Zambia has appointed the first-ever white democratic leader in Africa following the death of incumbent President Michael Sata in London.
Guy Scott, previously vice-president to Sata, has risen to become the acting president of the African country and will serve for three months until new elections are held to replace Sata.
Scott, a 70-year-old Cambridge-educated economist, is the first white leader in Africa since FW de Klerk resigned as South African president in 1994, and, he says, the first white African leader of a democratic government "except maybe the Venetians in the days when they ran the world,."
"I am the acting president at the moment, it has just been passed by cabinet," Scott continued, describing his appointment as a "bit of a shock to the system".
"Everyone is getting used to calling me 'Your Excellency', and I'm getting used to it. There are truckloads of guys following me on motorbikes. It's very strange."
Zambia's Defence Minister, Edra Lungu, had been the acting president while Sata was receiving medical treatment before his death at King Edward VII Hospital in West London.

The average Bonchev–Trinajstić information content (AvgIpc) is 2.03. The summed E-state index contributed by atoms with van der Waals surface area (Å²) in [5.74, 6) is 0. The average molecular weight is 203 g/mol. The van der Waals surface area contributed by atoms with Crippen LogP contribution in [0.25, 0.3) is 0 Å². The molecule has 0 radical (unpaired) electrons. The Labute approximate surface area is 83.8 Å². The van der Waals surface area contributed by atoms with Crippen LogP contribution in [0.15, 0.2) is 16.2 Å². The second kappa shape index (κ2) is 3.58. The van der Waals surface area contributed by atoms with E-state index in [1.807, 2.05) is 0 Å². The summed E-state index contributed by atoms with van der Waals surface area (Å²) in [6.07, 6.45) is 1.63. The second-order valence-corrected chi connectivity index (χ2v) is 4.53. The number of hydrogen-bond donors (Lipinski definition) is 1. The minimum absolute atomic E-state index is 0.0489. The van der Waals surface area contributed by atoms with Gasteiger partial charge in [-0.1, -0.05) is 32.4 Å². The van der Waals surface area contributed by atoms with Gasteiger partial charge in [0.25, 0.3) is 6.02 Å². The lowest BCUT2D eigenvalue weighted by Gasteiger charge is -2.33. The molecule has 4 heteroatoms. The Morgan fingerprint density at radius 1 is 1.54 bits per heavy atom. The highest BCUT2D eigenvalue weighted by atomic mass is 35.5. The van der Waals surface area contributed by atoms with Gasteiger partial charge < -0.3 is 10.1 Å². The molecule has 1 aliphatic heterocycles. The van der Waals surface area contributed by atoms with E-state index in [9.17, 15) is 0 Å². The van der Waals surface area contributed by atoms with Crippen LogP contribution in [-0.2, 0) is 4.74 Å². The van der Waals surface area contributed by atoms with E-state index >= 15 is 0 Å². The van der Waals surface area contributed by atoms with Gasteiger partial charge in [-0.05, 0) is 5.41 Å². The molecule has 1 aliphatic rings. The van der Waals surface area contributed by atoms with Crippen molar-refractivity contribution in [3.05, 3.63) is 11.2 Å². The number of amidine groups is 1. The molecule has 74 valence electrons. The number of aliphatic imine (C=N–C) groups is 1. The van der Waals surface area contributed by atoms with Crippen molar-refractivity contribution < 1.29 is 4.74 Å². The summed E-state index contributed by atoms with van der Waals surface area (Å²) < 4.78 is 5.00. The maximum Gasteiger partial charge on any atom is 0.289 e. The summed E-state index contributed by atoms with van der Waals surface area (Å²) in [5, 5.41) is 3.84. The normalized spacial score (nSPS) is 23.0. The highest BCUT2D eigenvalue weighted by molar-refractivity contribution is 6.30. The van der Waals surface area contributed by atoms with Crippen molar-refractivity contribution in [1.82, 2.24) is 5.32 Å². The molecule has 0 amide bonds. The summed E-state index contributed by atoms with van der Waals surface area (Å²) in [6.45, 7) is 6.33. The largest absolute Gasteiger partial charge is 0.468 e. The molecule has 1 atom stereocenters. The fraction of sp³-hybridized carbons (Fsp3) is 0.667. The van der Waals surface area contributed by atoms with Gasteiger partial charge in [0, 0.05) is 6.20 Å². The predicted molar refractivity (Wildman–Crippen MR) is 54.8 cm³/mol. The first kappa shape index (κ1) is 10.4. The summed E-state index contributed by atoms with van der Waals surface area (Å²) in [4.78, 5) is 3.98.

Lungu announced the death of the incumbent leader, saying: "Dr Scott will act as president of the Republic of Zambia until the country goes for a presidential by election".
When asked why he thought he may have been selected for the top job, Scott said that it was most likely because of his "seniority within the party, in government".
"The president kept me as his vice-president despite a lot of efforts by people to get me taken down. And I happened to be there when he died," he added.
Scott revealed that he had spoken to Sata, aged 77, just several days before his death and they had not spoken about Scott replacing him in the event of his passing.
"He would never be so polite as to do that. But he said he was happy that I was there, to take over if needed."
However, Scott cannot run for president of the Southern African nation of 14m as the Zambian constitution states that only those with parents born in Zambia can become the country's leader. Scott himself was born in the country's former capital, Livingstone, but his parents were born in the UK.
Therefore, Scott's tenure is expected to last no longer than the three-month period before the presidential election.
"I won't run for the presidency at the election because constitutionally, I can't," he said.
Zambia, formerly known as the British Protectorate of Northern Rhodesia, obtained independence in 1964.